A federal jury in Houston today convicted the president of Riverside General Hospital (Riverside), his son, and two others for their participation in a $158 million Medicare fraud scheme involving false claims for mental health treatment. Ten defendants have now been convicted in connection with the Riverside fraud scheme.
Assistant Attorney General Leslie R. Caldwell of the Justice Department’s Criminal Division, U.S. Attorney Kenneth Magidson of the Southern District of Texas, Special Agent in Charge Perrye K. Turner of the FBI’s Houston Field Office, Special Agent in Charge Lucy R. Cruz of the Internal Revenue Service – Criminal Investigation’s (IRS-CI) Houston Field Office and the Texas Attorney General’s Medicaid Fraud Control Unit (MFCU) made the announcement. U.S. District Judge Lee H. Rosenthal of the Southern District of Texas presided over the trial.
“The former president of Riverside hospital, his son, and their co-conspirators systematically defrauded Medicare, treating mentally ill and disabled Americans like chits to be traded and cashed out to pad their own pockets,” said Assistant Attorney General Caldwell. “For over six years, the Gibsons and their co-conspirators stuck taxpayers with millions in hospital bills, purportedly for intensive psychiatric treatment. But the ‘treatment’ was a sham – some patients just watched television all day, others had dementia and couldn’t understand the therapy they supposedly received, and other patients never even went to the hospital at all. Today’s verdict sends another powerful message that the department will hold accountable anyone who seeks personal profits at the expense of America’s most vulnerable citizens.”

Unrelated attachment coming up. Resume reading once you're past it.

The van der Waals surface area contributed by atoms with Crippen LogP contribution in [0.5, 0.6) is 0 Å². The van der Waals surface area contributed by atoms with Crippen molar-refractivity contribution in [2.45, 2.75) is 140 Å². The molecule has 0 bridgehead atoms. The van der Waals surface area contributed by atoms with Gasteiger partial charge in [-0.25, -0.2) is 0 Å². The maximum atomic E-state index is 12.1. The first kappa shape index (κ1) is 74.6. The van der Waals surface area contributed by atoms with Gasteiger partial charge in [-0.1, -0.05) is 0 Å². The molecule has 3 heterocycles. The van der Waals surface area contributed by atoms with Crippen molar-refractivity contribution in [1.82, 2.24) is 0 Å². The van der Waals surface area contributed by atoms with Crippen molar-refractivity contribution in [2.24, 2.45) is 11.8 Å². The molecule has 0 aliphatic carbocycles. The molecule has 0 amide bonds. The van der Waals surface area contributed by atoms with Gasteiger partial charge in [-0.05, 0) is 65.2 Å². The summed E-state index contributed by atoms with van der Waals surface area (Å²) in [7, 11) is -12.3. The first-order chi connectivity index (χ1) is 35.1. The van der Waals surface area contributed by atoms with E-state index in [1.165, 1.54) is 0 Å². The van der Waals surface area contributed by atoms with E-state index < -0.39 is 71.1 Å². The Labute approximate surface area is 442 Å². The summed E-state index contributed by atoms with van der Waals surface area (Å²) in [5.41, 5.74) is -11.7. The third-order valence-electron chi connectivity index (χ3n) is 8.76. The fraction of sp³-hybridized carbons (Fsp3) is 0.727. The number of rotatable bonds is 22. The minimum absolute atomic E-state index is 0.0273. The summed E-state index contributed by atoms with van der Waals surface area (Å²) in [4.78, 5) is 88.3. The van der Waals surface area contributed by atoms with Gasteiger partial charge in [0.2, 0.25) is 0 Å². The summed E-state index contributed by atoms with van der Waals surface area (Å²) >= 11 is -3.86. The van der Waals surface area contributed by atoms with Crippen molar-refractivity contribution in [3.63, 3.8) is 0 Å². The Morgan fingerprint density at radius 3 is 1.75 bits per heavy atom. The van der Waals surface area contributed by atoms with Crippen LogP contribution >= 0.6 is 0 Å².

Earnest Gibson III, 70, the former president of Riverside, Earnest Gibson IV, 37, the operator of one of Riverside’s satellite locations, and Regina Askew, 49, a group home owner, were each convicted of conspiracy to commit health care fraud and conspiracy to pay kickbacks, as well as related counts of paying and receiving illegal kickbacks. Robert Crane, 58, a patient recruiter, was convicted of conspiracy to pay and receive kickbacks. Gibson III and Gibson IV were also convicted of conspiracy to commit money laundering. Gibson III was acquitted of two substantive counts of paying and receiving illegal kickbacks.